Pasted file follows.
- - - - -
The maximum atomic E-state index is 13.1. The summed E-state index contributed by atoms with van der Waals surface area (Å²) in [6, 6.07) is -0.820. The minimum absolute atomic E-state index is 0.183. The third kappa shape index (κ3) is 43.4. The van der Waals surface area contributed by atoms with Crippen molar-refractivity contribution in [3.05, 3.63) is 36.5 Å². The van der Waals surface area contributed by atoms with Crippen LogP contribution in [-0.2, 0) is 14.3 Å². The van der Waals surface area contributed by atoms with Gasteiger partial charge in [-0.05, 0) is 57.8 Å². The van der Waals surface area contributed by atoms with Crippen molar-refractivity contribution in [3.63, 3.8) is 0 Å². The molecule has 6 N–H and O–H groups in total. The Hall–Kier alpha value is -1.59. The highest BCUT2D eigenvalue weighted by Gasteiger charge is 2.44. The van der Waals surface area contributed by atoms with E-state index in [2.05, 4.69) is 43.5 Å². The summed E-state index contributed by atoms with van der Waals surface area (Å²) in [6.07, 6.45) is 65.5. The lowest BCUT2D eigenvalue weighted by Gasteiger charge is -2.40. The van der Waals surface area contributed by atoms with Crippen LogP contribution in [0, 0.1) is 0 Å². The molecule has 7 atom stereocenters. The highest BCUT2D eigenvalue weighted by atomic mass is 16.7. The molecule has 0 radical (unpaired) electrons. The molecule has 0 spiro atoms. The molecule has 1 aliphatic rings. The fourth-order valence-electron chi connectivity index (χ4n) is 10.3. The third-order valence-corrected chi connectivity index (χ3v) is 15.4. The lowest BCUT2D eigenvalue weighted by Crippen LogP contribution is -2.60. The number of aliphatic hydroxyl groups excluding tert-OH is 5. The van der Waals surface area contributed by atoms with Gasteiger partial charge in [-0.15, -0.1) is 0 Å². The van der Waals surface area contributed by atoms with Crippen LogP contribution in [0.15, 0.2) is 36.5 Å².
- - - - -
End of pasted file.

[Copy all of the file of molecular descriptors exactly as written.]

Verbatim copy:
The maximum atomic E-state index is 13.1. The summed E-state index contributed by atoms with van der Waals surface area (Å²) in [6, 6.07) is -0.820. The minimum absolute atomic E-state index is 0.183. The third kappa shape index (κ3) is 43.4. The van der Waals surface area contributed by atoms with Crippen molar-refractivity contribution in [3.05, 3.63) is 36.5 Å². The van der Waals surface area contributed by atoms with Crippen LogP contribution in [-0.2, 0) is 14.3 Å². The van der Waals surface area contributed by atoms with Gasteiger partial charge in [-0.05, 0) is 57.8 Å². The van der Waals surface area contributed by atoms with Crippen molar-refractivity contribution in [3.63, 3.8) is 0 Å². The molecule has 6 N–H and O–H groups in total. The Hall–Kier alpha value is -1.59. The highest BCUT2D eigenvalue weighted by Gasteiger charge is 2.44. The van der Waals surface area contributed by atoms with E-state index in [2.05, 4.69) is 43.5 Å². The summed E-state index contributed by atoms with van der Waals surface area (Å²) in [6.07, 6.45) is 65.5. The lowest BCUT2D eigenvalue weighted by Gasteiger charge is -2.40. The van der Waals surface area contributed by atoms with Crippen LogP contribution in [0, 0.1) is 0 Å². The molecule has 7 atom stereocenters. The highest BCUT2D eigenvalue weighted by atomic mass is 16.7. The molecule has 0 radical (unpaired) electrons. The molecule has 0 spiro atoms. The molecule has 1 aliphatic rings. The fourth-order valence-electron chi connectivity index (χ4n) is 10.3. The third-order valence-corrected chi connectivity index (χ3v) is 15.4. The lowest BCUT2D eigenvalue weighted by Crippen LogP contribution is -2.60. The number of aliphatic hydroxyl groups excluding tert-OH is 5. The van der Waals surface area contributed by atoms with Gasteiger partial charge in [-0.15, -0.1) is 0 Å². The van der Waals surface area contributed by atoms with Crippen LogP contribution in [0.15, 0.2) is 36.5 Å².